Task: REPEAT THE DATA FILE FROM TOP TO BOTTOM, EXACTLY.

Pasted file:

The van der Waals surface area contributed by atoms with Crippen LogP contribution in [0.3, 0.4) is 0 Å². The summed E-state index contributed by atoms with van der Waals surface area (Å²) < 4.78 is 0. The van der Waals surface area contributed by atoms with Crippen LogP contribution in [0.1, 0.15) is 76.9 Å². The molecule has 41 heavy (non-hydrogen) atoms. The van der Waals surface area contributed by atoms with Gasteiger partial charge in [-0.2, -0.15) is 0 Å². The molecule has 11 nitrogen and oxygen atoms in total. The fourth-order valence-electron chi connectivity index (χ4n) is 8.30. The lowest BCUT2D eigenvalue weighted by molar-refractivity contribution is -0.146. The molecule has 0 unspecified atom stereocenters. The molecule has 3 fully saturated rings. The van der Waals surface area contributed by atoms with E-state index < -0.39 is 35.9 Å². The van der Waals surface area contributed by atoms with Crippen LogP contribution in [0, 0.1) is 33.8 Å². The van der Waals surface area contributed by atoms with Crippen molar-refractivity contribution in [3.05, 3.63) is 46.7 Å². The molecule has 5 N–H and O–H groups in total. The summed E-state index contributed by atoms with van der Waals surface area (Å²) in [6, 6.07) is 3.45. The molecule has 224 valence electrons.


The van der Waals surface area contributed by atoms with Crippen LogP contribution in [0.3, 0.4) is 0 Å². The summed E-state index contributed by atoms with van der Waals surface area (Å²) < 4.78 is 0. The van der Waals surface area contributed by atoms with Crippen LogP contribution in [0.1, 0.15) is 76.9 Å². The molecule has 41 heavy (non-hydrogen) atoms. The van der Waals surface area contributed by atoms with Gasteiger partial charge in [-0.2, -0.15) is 0 Å². The molecule has 11 nitrogen and oxygen atoms in total. The fourth-order valence-electron chi connectivity index (χ4n) is 8.30. The lowest BCUT2D eigenvalue weighted by molar-refractivity contribution is -0.146. The molecule has 0 unspecified atom stereocenters. The molecule has 3 fully saturated rings. The van der Waals surface area contributed by atoms with E-state index < -0.39 is 35.9 Å². The van der Waals surface area contributed by atoms with Crippen LogP contribution in [0, 0.1) is 33.8 Å². The van der Waals surface area contributed by atoms with Crippen molar-refractivity contribution in [3.05, 3.63) is 46.7 Å². The molecule has 5 N–H and O–H groups in total. The summed E-state index contributed by atoms with van der Waals surface area (Å²) in [6, 6.07) is 3.45. The molecule has 224 valence electrons.